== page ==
To this end, following the workshops, Dodson and ICTD master’s student Hawra Al-Rabaan, a native Arabic speaker, worked with women to first understand their information needs vis-à-vis the water system and then create a shorthand SMS syntax in response to the requirements. Dodson, Al-Rabaan, women participants, and NGO employees created various iterations of posters featuring four common water issues that had occurred during tests of the water system: no water, leaking tap, wet interior wall where the pipe connected to the tap, and wet exterior wall near the water meter. Each water issue was assigned a letter corresponding to a number on a mobile phone keypad. For example, the letter A/a indicated that the household had no water service. The poster carried an image of a mobile keypad showing that the letter A/a could be found on the number 2 key on a mobile phone. Each participating household was assigned a water meter number so service requests could be identified by number rather than a name or a phone number, further protecting gendered societal norms while providing crucial information.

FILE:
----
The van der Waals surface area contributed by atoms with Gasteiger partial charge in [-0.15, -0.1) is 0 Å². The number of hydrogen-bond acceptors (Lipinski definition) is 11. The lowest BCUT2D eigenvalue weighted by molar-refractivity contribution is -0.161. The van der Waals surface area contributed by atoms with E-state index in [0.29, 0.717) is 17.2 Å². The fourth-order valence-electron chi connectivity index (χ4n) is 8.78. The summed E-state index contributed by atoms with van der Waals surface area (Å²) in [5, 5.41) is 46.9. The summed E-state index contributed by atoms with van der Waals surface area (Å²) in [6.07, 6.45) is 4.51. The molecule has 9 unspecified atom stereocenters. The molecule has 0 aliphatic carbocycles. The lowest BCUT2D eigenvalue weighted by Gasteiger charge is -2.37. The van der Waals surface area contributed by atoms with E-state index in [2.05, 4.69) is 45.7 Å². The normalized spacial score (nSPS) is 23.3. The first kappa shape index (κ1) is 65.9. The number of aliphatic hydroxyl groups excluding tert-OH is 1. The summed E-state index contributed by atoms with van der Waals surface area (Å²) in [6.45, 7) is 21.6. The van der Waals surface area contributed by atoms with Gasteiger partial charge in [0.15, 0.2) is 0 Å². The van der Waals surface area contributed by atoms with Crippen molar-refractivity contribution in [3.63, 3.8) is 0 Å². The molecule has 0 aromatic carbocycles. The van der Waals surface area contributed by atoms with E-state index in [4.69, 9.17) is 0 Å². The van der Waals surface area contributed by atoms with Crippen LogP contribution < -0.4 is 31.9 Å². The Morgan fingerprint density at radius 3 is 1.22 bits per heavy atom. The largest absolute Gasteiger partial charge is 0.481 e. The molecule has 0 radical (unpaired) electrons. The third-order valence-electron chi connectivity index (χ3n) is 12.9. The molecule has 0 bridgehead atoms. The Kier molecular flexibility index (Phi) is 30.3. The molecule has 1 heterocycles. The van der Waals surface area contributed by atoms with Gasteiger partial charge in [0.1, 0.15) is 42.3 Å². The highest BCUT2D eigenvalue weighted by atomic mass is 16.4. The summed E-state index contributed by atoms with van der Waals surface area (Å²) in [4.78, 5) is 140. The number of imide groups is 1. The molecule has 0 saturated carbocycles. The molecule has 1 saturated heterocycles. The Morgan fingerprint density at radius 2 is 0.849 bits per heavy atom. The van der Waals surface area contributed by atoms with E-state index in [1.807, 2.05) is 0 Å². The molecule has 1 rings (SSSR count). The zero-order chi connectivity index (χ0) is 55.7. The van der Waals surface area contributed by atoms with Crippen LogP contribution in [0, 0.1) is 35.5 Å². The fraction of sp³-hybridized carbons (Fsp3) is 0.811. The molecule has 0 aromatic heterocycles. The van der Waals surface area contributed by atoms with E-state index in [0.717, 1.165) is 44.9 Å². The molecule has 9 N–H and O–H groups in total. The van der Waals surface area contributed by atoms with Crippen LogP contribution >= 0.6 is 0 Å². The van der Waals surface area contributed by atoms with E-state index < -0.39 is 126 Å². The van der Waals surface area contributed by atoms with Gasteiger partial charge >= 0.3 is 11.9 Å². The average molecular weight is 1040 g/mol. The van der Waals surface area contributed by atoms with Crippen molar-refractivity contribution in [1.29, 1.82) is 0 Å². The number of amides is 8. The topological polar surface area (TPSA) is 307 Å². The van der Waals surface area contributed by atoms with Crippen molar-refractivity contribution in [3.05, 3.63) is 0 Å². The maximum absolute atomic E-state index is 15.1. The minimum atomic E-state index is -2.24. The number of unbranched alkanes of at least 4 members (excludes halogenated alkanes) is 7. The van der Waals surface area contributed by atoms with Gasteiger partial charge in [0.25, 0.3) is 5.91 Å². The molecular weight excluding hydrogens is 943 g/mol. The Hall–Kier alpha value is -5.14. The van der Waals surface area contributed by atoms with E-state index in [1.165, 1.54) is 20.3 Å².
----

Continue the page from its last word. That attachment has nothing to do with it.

Each water issue on the poster had an explanation written in both Arabic and Latin script next to the image. The poster instructed water users to send a text to a specified number, indicating the water meter number and the water report. In focus groups, women solicited their design suggestions for the posters, resulting in a final poster that used pictures of the actual water system along with stock images of plumbing fixtures from the Internet as well as slightly abstracted icons and clipart elements. These became the basis for communicating system status on what became known as the Fog Phone system, a communications network comprising the male water manager, women in the villages, and the NGO overseeing the entire project. Principles of easy operability and immediate utility were of paramount importance throughout the design of the system. This approach to designing the Fog Phone enabled stakeholders to connect an information system to their daily tasks and activities in a culturally appropriate and amenable way. The system has since been extended through Al-Rabaan’s (and classmates’) work to include a FrontlineSMS backend to help queue and prioritize water system reports, as well as track the status of ongoing issues.